A Negative Pattern
Not all patterns are good patterns. Not all examples are good examples. After having asked the Philippians to follow his example, Paul writes about those who they should not follow. Here are verses 17-19 of chapter 3: “17 Brethren, join in following my example, and note those who so walk, as you have us for a pattern. 18 For many walk, of whom I have told you often, and now tell you even weeping, that they are the enemies of the cross of Christ: 19 whose end is destruction, whose god is their belly, and whose glory is in their shame—who set their mind on earthly things.”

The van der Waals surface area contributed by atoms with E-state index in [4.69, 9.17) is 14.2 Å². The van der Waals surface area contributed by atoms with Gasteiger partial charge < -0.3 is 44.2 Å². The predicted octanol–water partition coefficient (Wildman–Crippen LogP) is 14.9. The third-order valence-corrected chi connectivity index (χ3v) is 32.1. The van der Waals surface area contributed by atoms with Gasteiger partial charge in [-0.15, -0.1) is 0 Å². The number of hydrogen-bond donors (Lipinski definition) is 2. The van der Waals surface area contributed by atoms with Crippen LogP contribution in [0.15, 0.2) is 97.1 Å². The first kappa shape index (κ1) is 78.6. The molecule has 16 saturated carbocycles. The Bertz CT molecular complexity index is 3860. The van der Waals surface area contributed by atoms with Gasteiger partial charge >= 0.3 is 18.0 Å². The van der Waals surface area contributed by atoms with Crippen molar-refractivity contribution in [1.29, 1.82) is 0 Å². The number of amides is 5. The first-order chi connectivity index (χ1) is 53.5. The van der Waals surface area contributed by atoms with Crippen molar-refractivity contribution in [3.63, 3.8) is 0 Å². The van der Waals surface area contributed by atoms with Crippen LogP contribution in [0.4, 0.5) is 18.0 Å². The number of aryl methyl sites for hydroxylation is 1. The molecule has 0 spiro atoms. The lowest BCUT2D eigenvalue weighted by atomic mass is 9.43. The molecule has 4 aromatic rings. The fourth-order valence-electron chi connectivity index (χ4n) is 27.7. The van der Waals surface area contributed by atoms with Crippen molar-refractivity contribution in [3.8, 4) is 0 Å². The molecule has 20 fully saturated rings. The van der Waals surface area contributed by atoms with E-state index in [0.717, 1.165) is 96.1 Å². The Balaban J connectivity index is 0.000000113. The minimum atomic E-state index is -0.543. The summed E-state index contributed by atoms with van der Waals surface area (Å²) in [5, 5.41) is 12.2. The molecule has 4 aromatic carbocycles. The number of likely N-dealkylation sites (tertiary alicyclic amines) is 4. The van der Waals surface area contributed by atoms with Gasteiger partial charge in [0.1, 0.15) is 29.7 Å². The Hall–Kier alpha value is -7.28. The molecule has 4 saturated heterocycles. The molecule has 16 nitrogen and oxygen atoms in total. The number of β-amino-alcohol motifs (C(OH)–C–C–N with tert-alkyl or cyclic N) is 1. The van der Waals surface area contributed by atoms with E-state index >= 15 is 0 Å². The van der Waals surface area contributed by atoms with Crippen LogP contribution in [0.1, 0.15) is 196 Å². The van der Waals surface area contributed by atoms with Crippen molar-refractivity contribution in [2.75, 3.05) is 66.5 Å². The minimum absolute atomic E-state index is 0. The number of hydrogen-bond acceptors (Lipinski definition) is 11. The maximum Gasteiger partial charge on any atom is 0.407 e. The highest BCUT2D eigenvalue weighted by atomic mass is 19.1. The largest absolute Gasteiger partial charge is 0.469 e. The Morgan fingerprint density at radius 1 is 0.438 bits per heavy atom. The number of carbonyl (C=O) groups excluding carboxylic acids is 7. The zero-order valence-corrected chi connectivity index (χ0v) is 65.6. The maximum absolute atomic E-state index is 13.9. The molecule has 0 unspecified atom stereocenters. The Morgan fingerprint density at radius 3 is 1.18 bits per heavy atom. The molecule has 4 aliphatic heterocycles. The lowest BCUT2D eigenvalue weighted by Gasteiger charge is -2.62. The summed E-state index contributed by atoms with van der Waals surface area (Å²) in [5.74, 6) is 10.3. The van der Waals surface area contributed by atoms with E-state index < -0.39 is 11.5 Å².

Paul certainly must have encountered his share of false teachers and bad examples. We read about some of them in his other letters. There are a few things about these “bad apples” that we might want to consider. First, Paul loves these men. He says that he weeps on their behalf. No matter how bad a pattern someone is, they never go outside of the bounds of being worthy of love. We should never gloat or be excited about the errors of someone else. Love should move us to weep on their behalf. Second, these bad patterns are the enemies of the cross of Christ. They are not my enemy or your enemy. They are Jesus’ enemies. We can let Jesus take care of the judgment piece, though we might need to judge to stay away from them and we might have to rebuke them. Third, they will be judged. Their end is destruction as is the end of anyone who walks away from Christ. The phrase “their god is their belly” likely points to a self-centered way of life; one that seeks to satisfy his own needs ahead of the needs of others. This is a rather graphic phrase for someone who seeks out what is best for himself. Finally, “whose glory is in their shame” is an interesting phrase. They will have no glory from God. Their “glory” or their notoriety will come from their judgment. We might say they are notorious rather than famous. I hope that none of us desire to fall into the category of person described by Paul in these last two verses. However, we would do well to mark those who do and to weep and pray for them.